Information contributed by Jeff DeMarre
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    Fall 2006 - Page 4

Tampa International Airport
Tampa average system availability is as follows:

                             shuttle       monorail
 Jan, 2006                    99.79         99.30
 Feb, 2006                    99.68         99.50
 Mar, 2006                    99.84         99.50
 2nd FY06 Qtr                 99.77         99.43
 Apr, 2006                    99.42         99.60
 May, 2006                    99.70         99.60
 Jun, 2006                    99.62         99.70
 3rd FY06 Qtr                 99.58         99.63

Information Contributed by Gary Houts

Toronto Pearson International Airport
The new Doppelmayr Cable Liner made its grand opening on July 6, 2006. The dual lane shuttle has
performed very well with no major incidents. To date average system availability has exceeded 99.91%.

Information contributed by Iouri Moutine

President’s Commentary
Changing of the Guard?
For nearly the past 30 years I have had the good fortune of working in the APM industry in one capacity or
another. For the majority of those years Bombardier/Adtranz/Westinghouse sat alone as king of the hill when
it came to supplying Airport APM systems. Whether it was a small shuttle system or a more complicated
pinched-loop operation, chances were if an airport bought an APM, it bought it from what is today Bombardier.

A few other companies made small inroads into the airport market, but none were able to sustain the success
that was achieved by Bombardier and its predecessor companies. Since the 1970s the company has achieved
a great deal of success in the APM business and installed an impressive number of airport APM systems. For
many years it seemed that Bombardier basically had the airport APM business to themselves. Recently,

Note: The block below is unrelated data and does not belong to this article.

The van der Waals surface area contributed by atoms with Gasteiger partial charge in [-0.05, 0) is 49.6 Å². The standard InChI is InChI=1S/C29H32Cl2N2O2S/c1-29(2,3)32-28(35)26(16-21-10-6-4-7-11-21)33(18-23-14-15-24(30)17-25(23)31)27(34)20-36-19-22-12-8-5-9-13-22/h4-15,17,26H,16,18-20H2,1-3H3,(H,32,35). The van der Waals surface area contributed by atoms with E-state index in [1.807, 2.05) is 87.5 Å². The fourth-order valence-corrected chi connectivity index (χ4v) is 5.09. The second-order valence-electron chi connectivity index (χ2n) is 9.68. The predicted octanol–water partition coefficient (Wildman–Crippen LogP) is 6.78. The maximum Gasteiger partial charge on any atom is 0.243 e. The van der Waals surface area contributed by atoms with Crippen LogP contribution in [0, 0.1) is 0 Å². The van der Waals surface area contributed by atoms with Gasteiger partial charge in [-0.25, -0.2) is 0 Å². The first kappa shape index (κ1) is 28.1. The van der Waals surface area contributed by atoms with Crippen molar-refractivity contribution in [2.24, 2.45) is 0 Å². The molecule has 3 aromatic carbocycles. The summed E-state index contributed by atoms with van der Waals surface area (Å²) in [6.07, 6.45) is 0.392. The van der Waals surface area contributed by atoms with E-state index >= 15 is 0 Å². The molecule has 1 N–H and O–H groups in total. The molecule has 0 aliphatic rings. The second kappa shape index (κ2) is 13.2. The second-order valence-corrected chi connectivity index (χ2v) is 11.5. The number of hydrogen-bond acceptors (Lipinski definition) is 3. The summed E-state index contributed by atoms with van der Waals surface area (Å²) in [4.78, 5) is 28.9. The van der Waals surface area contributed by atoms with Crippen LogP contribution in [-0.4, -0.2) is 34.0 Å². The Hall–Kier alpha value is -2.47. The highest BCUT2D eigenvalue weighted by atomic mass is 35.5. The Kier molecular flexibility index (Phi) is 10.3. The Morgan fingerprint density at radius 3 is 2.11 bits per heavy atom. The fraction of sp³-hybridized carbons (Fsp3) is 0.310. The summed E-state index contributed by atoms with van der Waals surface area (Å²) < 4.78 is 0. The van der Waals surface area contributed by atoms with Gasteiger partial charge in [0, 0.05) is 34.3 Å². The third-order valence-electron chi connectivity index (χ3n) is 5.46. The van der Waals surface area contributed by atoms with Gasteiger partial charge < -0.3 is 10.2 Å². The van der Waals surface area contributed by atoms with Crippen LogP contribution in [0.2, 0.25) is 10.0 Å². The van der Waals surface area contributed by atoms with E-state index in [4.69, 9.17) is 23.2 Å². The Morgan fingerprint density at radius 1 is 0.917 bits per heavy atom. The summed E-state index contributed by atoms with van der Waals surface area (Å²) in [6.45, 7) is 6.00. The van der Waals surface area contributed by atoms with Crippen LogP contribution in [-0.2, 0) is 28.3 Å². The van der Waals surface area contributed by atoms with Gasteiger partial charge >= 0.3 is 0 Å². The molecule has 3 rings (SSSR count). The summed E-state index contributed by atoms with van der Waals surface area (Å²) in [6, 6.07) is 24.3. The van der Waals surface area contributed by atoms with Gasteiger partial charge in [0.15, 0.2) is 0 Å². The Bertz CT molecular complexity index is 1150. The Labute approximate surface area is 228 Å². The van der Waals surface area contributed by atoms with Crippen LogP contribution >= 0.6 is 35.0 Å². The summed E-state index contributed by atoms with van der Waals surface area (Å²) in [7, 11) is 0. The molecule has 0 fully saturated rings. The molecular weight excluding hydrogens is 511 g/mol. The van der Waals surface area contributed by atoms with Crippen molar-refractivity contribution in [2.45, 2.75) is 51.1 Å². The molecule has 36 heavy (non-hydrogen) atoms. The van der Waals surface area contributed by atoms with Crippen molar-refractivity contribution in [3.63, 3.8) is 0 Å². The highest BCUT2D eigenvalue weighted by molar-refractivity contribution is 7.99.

however, new players have emerged in the airport APM market and appear to be giving Bombardier a true run
for their money.

Austria’s Doppelmayr Corporation has emerged as a serious competitor in the airport APM market. Building on
the success of their Las Vegas Cable Liner installation at the Mandalay Bay Hotel, Doppelmayr has successfully
installed airport APM systems at England’s Birmingham Airport and Toronto Pearson International Airport.
Additionally, Doppelmayr is currently installing another airport APM at Mexico International Airport. While their
technology is limited to shuttle systems at this time, Doppelmayr has proven they are a serious player in the
airport APM business.
Another company that has burst onto the US airport market is Mitsubishi Heavy Industries. Working with their
consortium partners, Mitsubishi’s Crystal Mover has been selected over Bombardier systems for installation at
Washington Dulles International Airport, Miami International Airport, and Atlanta International Airport’s
CONRAC facility. Additionally, a Mitsubishi consortium was selected to replace Changi Airport’s existing
    APM Express

   Fall 2006 - Page 5

Bombardier system. Unlike Doppelmayr, Mitsubishi’s technology is not bound to simple shuttle systems.

While Bombardier remains a formidable competitor, as can clearly be seen, they no longer hold the absolute
dominant position they once had when it comes to supplying airport APM systems. In fact, if one looks at the
recent US market for large APM projects, the edge probably goes to Mitsubishi and its consortium partners.

While it remains to be seen if we are truly seeing a changing of the guard atop the hill of airport APM suppliers,
one thing is certain. There is no longer only one dominant supplier and there will be a great deal of
competition for future airport APM systems.


John Champ
APM Consulting, LLC